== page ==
Rubies, Rare, Royal

The ruby which is the birthstone of July, is also a symbol of romance and devotion making it an excellent choice when deciding which stone to have for an engagement ring. The ruby is also the traditional wedding gift for couples celebrating their 15th and 40th anniversary. In England, the ruby was used for coronation rings and to this day enjoys popularity among royalty. In 1986 Fergie, Sarah Ferguson who became the Duchess of York received a ruby engagement ring from Prince Andrew.

In the ancient language of Sanskrit, ruby is called ratnaraj, or ‘king of precious stones‘ and in the first century AD, it was the Roman scholar Pliny who included rubies in his Natural History describing the stones as being a very hard and dense stone. The origins of the name ruby comes from the Latin word ruber, meaning ‘red’. In the early days the ruby was also a representation of the sun, giving the ruby a more profound significance with integrity, devotion, happiness, healing, courage, romance, generosity, inspiration, and prosperity.

Since the ruby has been used as a gemstone for centuries, it can be seen in a variety of styles, from Indian jewellery to Art Deco and contemporary fine jewelelry. Being a durable material, the ruby that can be worn daily as rings, earrings or necklaces. In Indian style jewellery, rubies are often mixed with emeralds and diamonds using gold settings to provide a striking contrast to the red of ruby.  More modern jewellery settings for ruby include white gold and platinum, whereas traditional settings tend to be gold.

Where rubies are found in the world?
Rubies have historically been mined in Thailand, the Pailin and Samlout District of Cambodia, Burma, India, Afghanistan, Australia, Namibia, Colombia, Japan, Scotland, Brazil and in Pakistan. In Sri Lanka, lighter shades of rubies (often “pink sapphires”) are more commonly found.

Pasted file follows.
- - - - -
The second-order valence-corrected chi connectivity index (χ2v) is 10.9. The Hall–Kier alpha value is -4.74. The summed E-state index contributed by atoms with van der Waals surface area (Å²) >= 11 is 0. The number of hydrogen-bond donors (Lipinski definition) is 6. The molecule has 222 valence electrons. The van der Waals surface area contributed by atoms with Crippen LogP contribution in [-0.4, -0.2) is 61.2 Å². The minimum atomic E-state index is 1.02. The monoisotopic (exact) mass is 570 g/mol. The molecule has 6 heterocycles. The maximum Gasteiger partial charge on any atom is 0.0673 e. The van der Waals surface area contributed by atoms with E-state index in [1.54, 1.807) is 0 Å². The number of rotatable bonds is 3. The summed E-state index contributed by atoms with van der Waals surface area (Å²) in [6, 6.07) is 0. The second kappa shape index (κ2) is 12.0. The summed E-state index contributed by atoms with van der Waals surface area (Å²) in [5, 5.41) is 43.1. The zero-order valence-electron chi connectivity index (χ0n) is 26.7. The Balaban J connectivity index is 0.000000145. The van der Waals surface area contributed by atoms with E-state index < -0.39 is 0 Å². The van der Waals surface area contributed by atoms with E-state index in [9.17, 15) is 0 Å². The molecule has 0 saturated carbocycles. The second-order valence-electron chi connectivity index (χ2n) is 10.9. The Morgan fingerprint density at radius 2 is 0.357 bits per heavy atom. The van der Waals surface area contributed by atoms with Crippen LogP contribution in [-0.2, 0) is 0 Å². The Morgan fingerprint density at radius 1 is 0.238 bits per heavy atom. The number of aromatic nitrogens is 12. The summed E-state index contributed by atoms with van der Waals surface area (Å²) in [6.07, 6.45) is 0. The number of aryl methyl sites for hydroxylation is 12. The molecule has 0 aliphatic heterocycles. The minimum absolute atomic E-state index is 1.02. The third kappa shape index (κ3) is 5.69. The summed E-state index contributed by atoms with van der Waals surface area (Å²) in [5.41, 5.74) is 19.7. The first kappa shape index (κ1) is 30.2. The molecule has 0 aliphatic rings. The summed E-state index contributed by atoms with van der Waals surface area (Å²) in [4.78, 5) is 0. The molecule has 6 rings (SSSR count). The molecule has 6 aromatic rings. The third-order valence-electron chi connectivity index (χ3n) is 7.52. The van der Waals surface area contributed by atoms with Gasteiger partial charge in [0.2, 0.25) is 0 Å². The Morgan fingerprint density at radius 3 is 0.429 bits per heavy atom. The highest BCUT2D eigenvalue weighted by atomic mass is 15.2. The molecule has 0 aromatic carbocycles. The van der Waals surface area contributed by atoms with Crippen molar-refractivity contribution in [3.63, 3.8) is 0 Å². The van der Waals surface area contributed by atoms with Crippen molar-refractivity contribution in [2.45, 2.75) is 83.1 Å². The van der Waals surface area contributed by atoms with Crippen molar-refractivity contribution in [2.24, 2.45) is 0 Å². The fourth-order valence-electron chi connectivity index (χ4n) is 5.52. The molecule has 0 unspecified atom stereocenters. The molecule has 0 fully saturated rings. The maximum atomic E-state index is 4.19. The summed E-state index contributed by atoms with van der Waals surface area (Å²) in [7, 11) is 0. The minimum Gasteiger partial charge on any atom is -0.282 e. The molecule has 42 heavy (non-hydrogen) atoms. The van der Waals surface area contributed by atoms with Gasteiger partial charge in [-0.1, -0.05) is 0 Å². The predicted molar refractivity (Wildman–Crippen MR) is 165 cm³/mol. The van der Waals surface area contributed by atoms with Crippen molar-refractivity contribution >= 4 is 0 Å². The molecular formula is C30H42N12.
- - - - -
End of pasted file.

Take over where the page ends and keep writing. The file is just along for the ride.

It is the colour of the ruby that is its most important quality factor. The most sought after colour is a strong pure red to red with a hint of blue. The ruby is often mixed-cut, with brilliant-cut crowns and step-cut pavilions. The most common shapes you will see are ovals and cushions but rubies of over one carat are very rare, so the price increases greatly with size. The Four C’s of selecting the perfect diamond – colour, clarity, cut, and carat – also apply to rubies.

Alan Caplan’s Ruby or the Mogok Ruby: It is really impossible to find out about the finest ruby ever present. However this stone holds the distinction of being finest with a highest per carat price. It is 15.97ct untreated Burma beauty auctioned by Sotheby in 1986. It was reportedly purchased by Graff and later sold for a huge sum to Sultan of Brunei.

The Private Diamond Club have now introduced rubies to their collection of precious coloured stones jewellery, along with emeralds and sapphires. The Roxana is an exquisite diamond and ruby ring set in 18K gold. The siam ruby is 4.98ct is set in a twist design with 468 diamonds totaling 2.37cts.

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